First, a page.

April 08, 2020, 12:21:24 PM

Author Topic: Main character without agency  (Read 1170 times)

Online Eli_Freysson

Main character without agency
« on: April 07, 2018, 08:25:46 PM »
A little while ago I weathered an idea I had for an enlightened dictatorship, by beings that have a strong sense of compassion but no real concern for stuff like free will or individualism.

The idea has been rolling around in my head for a little while now, and it occurred to me to make the main character a human under their control. Ie, with independent thought but no ability to defy orders. This would be a former hero, one of the party that always brings down the well-intentioned would-be dictators in stories... except this time they failed.

This is still a very young and half-baked idea, but currently I'm thinking of doing a standalone novel, exploring the character reflecting on the situation and whether the takeover is ultimately good or bad, while being put to work in keeping order by the bosses.

I'd love to hear some thoughts on this.
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Offline Yora

Re: Main character without agency
« Reply #1 on: April 07, 2018, 08:48:56 PM »
I think that in the end a story generally needs to have some kind of resolution. At the very least the protagonist needs to have learned something. Though there are a small number of works that do have a proper conclusion with the protagonist failing to overcome some internal flaw with the clear outlook that the struggle to overcome the flaw and become a better person being permanently lost. The protagonist is trying to break out, but ultimately fails and is defeated, and doomed to an existence as a victim or a villain.

I believe 1984 and Brazil do something in that regard, but I might be misremembering. Isn't it really the classic dystopian ending?

I think the important thing is to give the character an agency to struggle, even if the struggle fails. And that can just be internally. An inner conflict about a desire to break out and a search for any way out. Only when the realization comes that there is no escape does the character decide to no longer attempt even any internal expression of agency. And if you want to really make it dystopian bleak, I think the resolution of the story should be exactly that choice. Not being forced by outside agent to be outwardly compliant, but an internal choice to cease looking for a way out.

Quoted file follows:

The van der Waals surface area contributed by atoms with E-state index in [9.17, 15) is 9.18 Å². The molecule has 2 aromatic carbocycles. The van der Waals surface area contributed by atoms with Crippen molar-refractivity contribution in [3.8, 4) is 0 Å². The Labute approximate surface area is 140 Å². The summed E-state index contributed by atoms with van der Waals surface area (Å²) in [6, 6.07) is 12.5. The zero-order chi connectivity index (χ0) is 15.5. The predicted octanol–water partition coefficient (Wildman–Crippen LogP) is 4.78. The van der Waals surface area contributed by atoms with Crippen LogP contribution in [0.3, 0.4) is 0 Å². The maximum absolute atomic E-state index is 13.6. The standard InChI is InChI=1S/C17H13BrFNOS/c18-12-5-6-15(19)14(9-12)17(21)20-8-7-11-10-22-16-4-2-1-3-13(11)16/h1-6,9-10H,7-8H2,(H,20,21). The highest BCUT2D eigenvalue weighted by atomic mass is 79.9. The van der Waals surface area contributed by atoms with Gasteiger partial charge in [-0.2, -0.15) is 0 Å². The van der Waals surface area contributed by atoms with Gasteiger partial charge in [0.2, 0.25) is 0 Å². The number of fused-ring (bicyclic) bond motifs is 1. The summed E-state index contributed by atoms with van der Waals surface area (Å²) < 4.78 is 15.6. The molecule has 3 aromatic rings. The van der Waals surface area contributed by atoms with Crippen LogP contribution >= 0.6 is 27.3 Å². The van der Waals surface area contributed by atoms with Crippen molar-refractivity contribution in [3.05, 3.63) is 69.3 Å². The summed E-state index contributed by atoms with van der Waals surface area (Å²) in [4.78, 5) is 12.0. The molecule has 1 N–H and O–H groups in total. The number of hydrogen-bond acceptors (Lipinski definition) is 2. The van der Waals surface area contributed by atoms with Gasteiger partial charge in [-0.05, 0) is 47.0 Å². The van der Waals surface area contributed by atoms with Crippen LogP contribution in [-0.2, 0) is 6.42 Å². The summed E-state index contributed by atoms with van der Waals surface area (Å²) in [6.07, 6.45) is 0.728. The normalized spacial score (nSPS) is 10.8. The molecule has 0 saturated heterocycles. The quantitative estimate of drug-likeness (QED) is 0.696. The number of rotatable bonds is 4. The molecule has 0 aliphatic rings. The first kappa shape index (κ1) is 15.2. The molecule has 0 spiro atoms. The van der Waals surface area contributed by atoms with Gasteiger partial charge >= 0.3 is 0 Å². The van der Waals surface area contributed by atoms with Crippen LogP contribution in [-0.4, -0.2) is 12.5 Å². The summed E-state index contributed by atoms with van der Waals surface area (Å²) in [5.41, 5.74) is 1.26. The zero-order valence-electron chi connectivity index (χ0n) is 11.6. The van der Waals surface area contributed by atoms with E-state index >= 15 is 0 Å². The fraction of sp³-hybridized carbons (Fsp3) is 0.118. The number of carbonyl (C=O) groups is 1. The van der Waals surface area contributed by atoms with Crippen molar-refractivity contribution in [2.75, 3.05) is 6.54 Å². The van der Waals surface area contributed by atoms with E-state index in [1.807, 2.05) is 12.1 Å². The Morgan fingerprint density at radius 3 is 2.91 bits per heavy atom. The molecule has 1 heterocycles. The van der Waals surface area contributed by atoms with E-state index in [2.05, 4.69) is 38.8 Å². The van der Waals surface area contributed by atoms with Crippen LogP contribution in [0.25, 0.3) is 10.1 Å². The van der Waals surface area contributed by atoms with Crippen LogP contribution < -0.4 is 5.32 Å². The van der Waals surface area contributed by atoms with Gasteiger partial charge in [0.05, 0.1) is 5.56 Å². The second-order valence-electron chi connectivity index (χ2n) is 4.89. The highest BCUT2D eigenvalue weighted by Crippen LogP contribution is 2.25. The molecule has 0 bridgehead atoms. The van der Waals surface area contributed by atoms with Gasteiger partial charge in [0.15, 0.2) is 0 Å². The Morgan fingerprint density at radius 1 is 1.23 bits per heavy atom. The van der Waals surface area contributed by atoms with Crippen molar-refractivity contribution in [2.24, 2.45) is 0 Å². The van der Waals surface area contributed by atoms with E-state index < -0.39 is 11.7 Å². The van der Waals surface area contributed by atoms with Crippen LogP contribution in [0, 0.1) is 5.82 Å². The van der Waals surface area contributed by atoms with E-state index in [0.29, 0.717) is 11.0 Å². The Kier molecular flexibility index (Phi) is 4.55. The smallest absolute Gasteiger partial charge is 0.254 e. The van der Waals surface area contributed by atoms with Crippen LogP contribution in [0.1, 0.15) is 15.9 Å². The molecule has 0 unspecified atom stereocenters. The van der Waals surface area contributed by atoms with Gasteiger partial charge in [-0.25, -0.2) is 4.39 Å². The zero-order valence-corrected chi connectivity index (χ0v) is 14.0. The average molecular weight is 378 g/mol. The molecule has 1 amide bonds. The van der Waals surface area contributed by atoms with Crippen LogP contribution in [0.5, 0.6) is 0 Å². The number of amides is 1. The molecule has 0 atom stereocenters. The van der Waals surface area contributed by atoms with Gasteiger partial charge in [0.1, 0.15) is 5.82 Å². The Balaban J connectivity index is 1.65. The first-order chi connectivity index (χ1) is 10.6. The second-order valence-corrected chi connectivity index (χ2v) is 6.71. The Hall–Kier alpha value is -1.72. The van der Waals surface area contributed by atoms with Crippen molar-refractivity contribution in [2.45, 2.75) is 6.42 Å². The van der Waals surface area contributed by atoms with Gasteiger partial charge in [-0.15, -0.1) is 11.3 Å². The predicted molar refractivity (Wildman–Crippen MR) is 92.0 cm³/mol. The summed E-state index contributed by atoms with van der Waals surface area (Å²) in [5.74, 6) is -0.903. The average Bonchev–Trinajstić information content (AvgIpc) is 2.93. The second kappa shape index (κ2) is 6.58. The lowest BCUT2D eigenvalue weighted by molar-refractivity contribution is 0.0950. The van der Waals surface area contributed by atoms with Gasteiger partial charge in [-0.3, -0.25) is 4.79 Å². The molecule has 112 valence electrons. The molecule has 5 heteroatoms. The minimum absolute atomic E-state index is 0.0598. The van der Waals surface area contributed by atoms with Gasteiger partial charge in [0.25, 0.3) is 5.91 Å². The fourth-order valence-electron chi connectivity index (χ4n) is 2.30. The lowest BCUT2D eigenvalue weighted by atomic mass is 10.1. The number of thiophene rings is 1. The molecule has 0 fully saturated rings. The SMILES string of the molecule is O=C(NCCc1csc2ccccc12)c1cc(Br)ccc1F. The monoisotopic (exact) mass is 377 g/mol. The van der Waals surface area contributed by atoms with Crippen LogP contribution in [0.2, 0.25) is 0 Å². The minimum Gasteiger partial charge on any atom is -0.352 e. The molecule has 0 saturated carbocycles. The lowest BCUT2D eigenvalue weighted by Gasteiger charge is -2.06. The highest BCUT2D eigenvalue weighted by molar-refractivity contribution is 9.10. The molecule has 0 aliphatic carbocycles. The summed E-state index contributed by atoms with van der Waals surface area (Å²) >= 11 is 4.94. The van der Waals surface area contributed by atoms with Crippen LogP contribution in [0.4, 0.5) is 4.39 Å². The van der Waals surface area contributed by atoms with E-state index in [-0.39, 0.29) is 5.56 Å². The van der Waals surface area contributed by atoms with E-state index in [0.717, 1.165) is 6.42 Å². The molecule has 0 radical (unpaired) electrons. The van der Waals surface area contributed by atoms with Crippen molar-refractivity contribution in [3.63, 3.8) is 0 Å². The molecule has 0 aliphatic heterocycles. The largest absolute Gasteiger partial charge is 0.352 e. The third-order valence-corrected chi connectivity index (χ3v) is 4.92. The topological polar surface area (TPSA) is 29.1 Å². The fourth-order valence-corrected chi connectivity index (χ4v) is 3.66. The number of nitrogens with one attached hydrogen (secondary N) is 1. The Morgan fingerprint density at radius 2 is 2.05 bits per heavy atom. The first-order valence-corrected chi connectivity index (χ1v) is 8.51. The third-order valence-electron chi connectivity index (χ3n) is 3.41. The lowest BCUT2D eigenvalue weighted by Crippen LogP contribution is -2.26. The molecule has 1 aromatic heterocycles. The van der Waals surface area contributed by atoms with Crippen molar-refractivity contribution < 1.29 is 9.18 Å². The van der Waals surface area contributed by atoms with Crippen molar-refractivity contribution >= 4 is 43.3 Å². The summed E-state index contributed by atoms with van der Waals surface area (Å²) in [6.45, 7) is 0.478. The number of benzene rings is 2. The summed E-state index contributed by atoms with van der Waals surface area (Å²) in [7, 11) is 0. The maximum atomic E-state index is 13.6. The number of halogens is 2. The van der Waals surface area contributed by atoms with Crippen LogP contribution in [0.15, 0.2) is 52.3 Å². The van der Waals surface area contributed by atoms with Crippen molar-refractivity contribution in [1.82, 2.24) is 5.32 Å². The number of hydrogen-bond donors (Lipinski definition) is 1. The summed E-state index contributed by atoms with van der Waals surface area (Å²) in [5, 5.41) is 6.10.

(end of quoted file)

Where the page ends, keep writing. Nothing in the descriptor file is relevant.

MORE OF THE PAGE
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Offline Skip

Re: Main character without agency
« Reply #2 on: April 07, 2018, 09:47:54 PM »
Consider the Retief stories by Keith Laumer.

I don't know about sitting and reflecting, but if your character is doing something interesting ....  Maybe a PI, who sort of atones for his failure by taking on cases of people who get screwed by the system. He can't bring it all down, but maybe he can save just one person, or take out just one bad guy. 20thc literature has plenty of examples of the little guy laboring within the system.
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Offline J.R. Darewood

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Re: Main character without agency
« Reply #3 on: April 08, 2018, 08:20:11 AM »

So my WIP was basically about a passive MC who's just trying to stay alive while tagging along with other protagonists with agency who get themselves killed. Almost every writer beta-reader was like your protagonist needs to have agency!  Rewrite it!  So I did.

That said I recently saw a list of famous literature with passive MCs, including Hamlet and American Gods... so orthodoxy can eat it.

Offline NedMarcus

Re: Main character without agency
« Reply #4 on: April 08, 2018, 10:05:24 AM »
How will the story end?

Offline Yora

Re: Main character without agency
« Reply #5 on: April 08, 2018, 11:02:12 AM »
I would hardly say that Hamlet is entirely passive and without agency. He does a number of important things, and if I recall correctly on his own initiative. He arranges the play to get confirmation that the king did indeed murder his father, he turns the trap to murder him against Rosenkrantz and Guildenstern, and in the end he indeed does kill the king. He may be struggling with indecision, but he does exercise agency as well.
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Offline J.R. Darewood

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Re: Main character without agency
« Reply #6 on: April 08, 2018, 11:43:18 AM »
Perhaps it wasn't a great list. If I remember it said something about the protagonist starting off as passive.

I think it's fair to say that American Gods spends a fair amount of time giving Shadow a questionable degree of agency. A better example would be the film Pelle the Conqueror.